Frost & Sullivan Eyes LATAM Pay TV, Broadband
According to Frost & Sullivan, the telecom sectors in Brazil and Mexico present a mixed bag, with declines or stagnation in some tech areas ...
According to Frost & Sullivan, the telecom sectors in Brazil and Mexico present a mixed bag, with declines or stagnation in some tech areas and major opportunities in others.
The current Brazilian economic crisis, regulation imbalances for smaller operators, high tax burdens for telecom services, and spectrum and cost limitations for broadband services continue to dampen growth in the Brazilian telecommunications services market, which saw $40.35 billion in revenue in 2015.
"We did see a 31.4% drop in revenue last year in this market due to depreciation of the local currency," said Carina Gonçalves, digital transformation industry analyst for Frost & Sullivan. "However, we can expect moderate growth over the next few years, with estimated revenues of $46.99 billion expected by 2021, mainly driven by the increasing penetration of pay TV and broadband, rising competitive forces, the rise in multiple-play bundles and value-added services (VAS) offers, and infrastructure investments for the expansion of fiber-optics networks and mobile broadband networks."
According to Frost & Sullivan, services providers that are growing above market, such as regional player Algar Telecom and global players like Level 3 and Orange Business, are emphasizing customer service, innovative business strategies and network expansion.
While mobile data, fiber-to-the-home (FTTH) and IPTV revenue services have double-digit growth compared to 2014 (30%, 90.8%, 58.1%, respectively), mobile and fixed-voice services presented significant drops of 11.1% and 4.6%, respectively. Causes for the drops are related to decreasing mobile termination rates, cost reduction initiatives by consumers and enterprises due to the economic situation, as well as substitution for other types of communication, such as messaging and unified communication & collaboration solutions.
"In general, service providers are likely to find more growth opportunities in less penetrated markets, such as pay TV and fixed and mobile broadband, with the rise of small cable TV associations and Internet service providers (ISP) in the Brazilian market," said Gonçalves. "Moreover, over-the-top services are also increasing adoption, stimulating price re-positioning of traditional services. Data and demand for mobile connectivity services are the main drivers for most of these competitive forces."
The current Mexican telecommunication services market is still dominated by Telmex and its mobile arm Telcel, with the exception of the pay TV segment, where Televisa has the largest share. In this context, smaller competitors find it hard to capture market share and generate the much-needed return on investment. Over-the-top (OTT) services providers and systems integrators bring further competition in the fight for market share, creating a complex scenario within a mature market.
According to Frost & Sullivan, the market earned revenues of $26.9 billion in 2015 and is expected to reach $31 billion in 2021. Regulators have been trying to curb the dominance of Telmex and Telcel with only limited success. However, the recent merge between Axtel and Alestra brings a new and more powerful competitor into the marketplace.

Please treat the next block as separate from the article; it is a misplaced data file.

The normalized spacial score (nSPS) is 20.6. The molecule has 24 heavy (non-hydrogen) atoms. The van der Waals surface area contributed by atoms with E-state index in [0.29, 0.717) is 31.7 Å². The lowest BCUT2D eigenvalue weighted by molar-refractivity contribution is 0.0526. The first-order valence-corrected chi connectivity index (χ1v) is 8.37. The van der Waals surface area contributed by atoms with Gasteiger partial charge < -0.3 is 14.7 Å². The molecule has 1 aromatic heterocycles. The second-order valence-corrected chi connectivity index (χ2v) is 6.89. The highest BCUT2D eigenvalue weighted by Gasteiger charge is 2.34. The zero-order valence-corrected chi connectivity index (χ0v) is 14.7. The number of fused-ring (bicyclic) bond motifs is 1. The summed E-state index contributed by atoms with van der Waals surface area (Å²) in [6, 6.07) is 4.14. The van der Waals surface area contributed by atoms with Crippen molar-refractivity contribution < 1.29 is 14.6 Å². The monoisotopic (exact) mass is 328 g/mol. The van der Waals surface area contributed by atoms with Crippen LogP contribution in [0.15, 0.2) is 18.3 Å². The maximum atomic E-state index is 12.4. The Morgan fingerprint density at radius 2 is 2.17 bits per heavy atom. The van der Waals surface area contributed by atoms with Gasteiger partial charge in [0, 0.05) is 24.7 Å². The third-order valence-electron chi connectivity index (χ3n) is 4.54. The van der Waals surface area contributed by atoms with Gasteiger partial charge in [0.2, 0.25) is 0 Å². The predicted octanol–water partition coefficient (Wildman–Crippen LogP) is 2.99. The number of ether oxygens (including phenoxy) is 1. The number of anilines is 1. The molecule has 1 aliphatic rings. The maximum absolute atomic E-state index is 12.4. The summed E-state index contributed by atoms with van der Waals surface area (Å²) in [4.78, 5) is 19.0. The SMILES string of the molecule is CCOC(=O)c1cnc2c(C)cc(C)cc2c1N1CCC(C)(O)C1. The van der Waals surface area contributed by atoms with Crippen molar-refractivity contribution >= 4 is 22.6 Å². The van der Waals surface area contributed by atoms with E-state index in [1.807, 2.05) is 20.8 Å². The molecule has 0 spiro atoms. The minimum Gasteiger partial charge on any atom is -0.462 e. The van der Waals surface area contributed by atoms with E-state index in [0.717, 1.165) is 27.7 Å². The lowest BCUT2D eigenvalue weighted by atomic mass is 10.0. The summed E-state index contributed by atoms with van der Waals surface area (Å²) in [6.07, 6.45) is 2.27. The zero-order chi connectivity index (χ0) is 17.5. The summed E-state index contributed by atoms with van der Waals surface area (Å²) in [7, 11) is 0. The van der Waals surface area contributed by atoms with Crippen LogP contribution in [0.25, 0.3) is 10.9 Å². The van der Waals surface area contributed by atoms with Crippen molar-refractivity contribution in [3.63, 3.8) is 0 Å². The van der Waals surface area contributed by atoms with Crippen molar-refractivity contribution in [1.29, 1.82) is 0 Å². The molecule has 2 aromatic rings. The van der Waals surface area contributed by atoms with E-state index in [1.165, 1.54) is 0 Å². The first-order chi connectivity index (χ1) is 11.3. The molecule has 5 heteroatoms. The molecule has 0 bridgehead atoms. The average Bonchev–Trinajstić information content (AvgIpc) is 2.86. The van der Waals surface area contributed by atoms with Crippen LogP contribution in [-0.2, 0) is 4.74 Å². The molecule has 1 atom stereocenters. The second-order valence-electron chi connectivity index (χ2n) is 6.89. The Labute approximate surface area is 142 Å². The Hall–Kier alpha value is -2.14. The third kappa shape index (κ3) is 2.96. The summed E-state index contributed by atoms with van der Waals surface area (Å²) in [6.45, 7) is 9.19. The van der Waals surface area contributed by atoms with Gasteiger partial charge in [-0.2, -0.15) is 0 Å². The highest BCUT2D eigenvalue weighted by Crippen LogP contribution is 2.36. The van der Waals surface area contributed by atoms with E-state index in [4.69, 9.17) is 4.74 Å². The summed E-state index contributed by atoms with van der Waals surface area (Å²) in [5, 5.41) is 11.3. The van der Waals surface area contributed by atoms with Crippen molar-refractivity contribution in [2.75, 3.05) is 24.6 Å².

"Although the regulatory effort to curve down Telmex/Telcel dominance over the Mexican market is still underway," said Ignacio Perrone, digital transformation industry manager for Frost & Sullivan, "the competitive landscape has already been revitalized, in particular with the entrance of AT&T into the mobile segment and the merge of Axtel and Alestra, which gave birth to a more solid competitor with a solid customer base combining residential and enterprise customers."
"Despite CAGR growing at single digits in all the segments, specific technologies or services in each segment present higher growth rates," said Perrone. "Thus, mobile data is expected to grow at double digits, while mobile voice is already declining. Among fixed-broadband technologies, ADSL is losing share, while cable modem and FTTH are growing steadily. In the pay TV segment, CATV is expected to decline, while DTH and IPTV will continue to grow. Data communications technologies present a very diverse scenario, with Metro Ethernet growing at double-digit rates, while circuits and private lines are declining. The only exception is fixed telephony, where all services - local voice and international long distance - are decreasing."
With the traditional services market considered to be mature, service providers are likely to find more success for growth in less penetrated markets, such as pay TV and data communications. In pay TV, specifically, OTT services are increasing adoption and stimulating price repositioning of traditional services. In data communications, the small and medium-sized business segment is driving growth, as large enterprises are already saturated. In addition, telecom players continue to invest in network expansion and upgrades, while looking toward new revenue sources such as mobile data, FTTH IPTV and value-added services.